We all by now know how Max Verstappen is. But why is his teammate Daniel Ricciardo believe that Verstappen is the only teammate which has challenged him?
Verstappen only teammate to challenge Ricciardo
Daniel Ricciardo says that he feels that his current teammate Max Verstappen has so far been the only teammate, which has he feels has been able to challenge him.
The two have been teammates since Verstappen was promoted from Toro Rosso in May 2016, going on to win on his debut for the team at the Spanish Grand Prix. Ricciardo beat then world champions Sebastian Vettel in the drivers’ championship in 2014.
The Australian has also been teammates with Daniil Kvyat, Jean-Eric Vergne, Narain Karthikeyan and Vitantonio Liuzzi in an F1 career that began at HRT before he reached Red Bull. However, Ricciardo feels none of those drivers pushed him like Verstappen has.
He told Motorsport.com “I’m not saying I’ve had it easy in the past, but I think he’s the first driver who can challenge me. In the past, if I’ve done a high-speed corner and I’ve taken it flat-out.”
“For example, I’ve never had someone who can get there the same way. Max would at least go out there and try it. He’s been able to match stuff easier than some other guys have.” Ricciardo has beaten Verstappen in both seasons they have been teammates.
However, Verstappen out qualified him and finished ahead of him when the cars were not affected by reliability. Ricciardo says in 2017 he believes Verstappen’s “qualifying improved” but found their relative race pace harder to judge.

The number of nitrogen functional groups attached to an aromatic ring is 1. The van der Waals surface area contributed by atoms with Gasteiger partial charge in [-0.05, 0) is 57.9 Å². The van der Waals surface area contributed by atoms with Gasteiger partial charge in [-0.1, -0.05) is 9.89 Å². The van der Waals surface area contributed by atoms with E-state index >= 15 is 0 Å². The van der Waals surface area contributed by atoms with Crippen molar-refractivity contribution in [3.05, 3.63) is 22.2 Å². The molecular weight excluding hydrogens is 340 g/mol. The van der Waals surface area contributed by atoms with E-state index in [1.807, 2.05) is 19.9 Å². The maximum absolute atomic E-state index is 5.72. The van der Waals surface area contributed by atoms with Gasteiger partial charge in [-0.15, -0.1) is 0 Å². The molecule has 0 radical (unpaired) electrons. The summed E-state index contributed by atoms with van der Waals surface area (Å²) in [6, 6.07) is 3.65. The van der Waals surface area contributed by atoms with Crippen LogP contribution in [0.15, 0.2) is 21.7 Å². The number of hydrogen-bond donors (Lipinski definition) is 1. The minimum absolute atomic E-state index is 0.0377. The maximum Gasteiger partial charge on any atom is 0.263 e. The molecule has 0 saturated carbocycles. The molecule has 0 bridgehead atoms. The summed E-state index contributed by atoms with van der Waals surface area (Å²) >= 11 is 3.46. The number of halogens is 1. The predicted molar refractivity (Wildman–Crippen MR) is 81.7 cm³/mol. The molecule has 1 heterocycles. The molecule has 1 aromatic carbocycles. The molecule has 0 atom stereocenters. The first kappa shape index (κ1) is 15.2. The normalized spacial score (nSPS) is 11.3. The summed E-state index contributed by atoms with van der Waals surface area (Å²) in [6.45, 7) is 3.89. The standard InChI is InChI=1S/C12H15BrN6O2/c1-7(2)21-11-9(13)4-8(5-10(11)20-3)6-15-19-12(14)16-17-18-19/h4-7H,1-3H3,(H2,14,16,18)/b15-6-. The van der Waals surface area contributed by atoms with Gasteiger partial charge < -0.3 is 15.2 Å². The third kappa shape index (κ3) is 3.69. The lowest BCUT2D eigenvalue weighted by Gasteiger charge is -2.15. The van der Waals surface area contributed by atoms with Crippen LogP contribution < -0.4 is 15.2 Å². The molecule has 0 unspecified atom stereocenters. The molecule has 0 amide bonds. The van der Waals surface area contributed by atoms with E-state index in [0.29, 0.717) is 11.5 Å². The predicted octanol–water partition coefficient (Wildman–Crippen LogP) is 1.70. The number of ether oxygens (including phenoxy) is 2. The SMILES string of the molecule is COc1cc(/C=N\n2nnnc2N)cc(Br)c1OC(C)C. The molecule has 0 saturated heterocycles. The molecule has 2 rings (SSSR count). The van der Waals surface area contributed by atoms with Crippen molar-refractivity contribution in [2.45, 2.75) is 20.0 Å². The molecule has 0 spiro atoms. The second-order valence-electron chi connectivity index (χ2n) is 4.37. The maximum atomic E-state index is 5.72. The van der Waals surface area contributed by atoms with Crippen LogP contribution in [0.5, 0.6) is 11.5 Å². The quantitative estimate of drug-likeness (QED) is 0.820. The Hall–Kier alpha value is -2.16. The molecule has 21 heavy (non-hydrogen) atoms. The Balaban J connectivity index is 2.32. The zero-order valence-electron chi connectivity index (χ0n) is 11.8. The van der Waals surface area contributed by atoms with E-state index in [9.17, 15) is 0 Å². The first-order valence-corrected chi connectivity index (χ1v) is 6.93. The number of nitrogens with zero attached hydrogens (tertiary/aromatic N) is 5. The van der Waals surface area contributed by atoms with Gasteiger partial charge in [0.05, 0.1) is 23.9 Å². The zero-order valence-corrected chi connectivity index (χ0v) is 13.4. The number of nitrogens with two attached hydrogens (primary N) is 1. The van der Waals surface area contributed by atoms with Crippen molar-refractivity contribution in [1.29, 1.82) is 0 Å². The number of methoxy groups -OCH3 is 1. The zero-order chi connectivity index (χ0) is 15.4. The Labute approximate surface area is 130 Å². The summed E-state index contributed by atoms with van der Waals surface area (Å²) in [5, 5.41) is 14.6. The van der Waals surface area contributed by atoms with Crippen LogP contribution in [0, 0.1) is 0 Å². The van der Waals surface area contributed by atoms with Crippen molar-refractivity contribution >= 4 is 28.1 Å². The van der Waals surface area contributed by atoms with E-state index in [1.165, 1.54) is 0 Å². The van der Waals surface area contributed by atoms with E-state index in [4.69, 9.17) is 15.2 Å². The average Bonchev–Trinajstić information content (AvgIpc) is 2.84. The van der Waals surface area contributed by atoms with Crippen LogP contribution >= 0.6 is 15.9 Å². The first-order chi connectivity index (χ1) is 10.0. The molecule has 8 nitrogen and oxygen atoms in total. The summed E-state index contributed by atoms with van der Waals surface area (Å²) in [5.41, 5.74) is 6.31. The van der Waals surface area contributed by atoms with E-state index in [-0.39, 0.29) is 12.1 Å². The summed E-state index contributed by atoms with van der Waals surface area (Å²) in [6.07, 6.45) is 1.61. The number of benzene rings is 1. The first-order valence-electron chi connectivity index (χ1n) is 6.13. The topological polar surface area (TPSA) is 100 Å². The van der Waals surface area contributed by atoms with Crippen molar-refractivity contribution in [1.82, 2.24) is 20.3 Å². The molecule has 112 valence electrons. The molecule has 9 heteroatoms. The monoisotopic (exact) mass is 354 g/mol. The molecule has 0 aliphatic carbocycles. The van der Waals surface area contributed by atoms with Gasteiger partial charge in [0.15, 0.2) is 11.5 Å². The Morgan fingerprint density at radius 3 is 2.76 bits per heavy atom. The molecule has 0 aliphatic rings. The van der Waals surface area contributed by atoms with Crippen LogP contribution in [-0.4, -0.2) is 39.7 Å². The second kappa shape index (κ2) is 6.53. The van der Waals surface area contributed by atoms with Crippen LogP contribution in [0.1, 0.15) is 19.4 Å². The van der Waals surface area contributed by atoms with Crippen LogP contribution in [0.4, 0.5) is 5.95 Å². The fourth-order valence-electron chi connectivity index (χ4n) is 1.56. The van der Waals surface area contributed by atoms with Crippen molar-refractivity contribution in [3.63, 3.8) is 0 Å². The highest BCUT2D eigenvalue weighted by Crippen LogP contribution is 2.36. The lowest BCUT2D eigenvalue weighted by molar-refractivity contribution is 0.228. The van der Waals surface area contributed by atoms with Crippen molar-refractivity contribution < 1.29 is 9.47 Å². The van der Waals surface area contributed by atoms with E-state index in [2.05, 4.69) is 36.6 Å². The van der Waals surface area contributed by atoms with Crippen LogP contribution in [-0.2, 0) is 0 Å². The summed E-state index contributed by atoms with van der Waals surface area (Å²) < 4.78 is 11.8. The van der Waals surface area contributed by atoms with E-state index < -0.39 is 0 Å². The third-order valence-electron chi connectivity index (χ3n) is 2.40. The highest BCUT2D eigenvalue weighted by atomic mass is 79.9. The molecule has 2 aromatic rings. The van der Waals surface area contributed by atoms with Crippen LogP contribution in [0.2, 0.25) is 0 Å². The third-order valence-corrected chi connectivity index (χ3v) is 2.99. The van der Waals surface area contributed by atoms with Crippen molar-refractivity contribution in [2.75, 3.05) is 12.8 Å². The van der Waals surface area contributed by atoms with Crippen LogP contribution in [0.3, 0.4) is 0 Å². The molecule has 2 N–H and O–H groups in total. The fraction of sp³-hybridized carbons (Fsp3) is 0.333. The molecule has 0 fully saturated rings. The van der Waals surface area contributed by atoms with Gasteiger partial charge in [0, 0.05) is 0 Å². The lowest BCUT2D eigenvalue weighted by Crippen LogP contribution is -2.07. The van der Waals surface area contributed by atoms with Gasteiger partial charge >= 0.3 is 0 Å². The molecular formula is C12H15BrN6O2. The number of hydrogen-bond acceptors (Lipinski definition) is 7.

“If we were to split the races, we both had an even amount of good races. His good days probably looked better because they weren’t good days for me.” Ricciardo feels that they were “relatively” evenly match and expects a close fight in 2018.
He brought Formula One back to Melbourne and chaired the promoters association, this week Ron Walker died. We look back on Walker’s influence on the sport
Australia promoter Rob Walker dies
The promoter of the Australian Grand Prix Rob Walker has died aged seventy-eight. Walker was one of the most influential race promoters and was one of Melbourne’s most successful businessmen.
The city tasked him with putting together a bid to lure the race away from Adelaide, which proved successful. The city has held the race ever since with Walker serving as chairman for almost two decades. Walker was also one of the outspoken promoters often defending Bernie Ecclestone when he was in difficulty.
Walker also served as the chairman of the Formula One Promoters’ Association (FOPA) for several years, before stepping down from his responsibilities in Melbourne in 2015 due to ill health.
At the time he was heavily critical of the new turbo hybrid regulations, which he believed did not deliver what fans wanted from F1. The death of Walker has drawn tributes for many local politicians, who praised the influence he had had on Melbourne.
Former Premier Jeff Kennett offered his tribute, saying the Victoria state would miss him greatly. Kennett said “Without Ron Walker Melbourne, Victoria, would not be what it is today. Through commerce, philanthropy, public service, freely given for decades.”
That’s all from Reporters for this week, goodbye.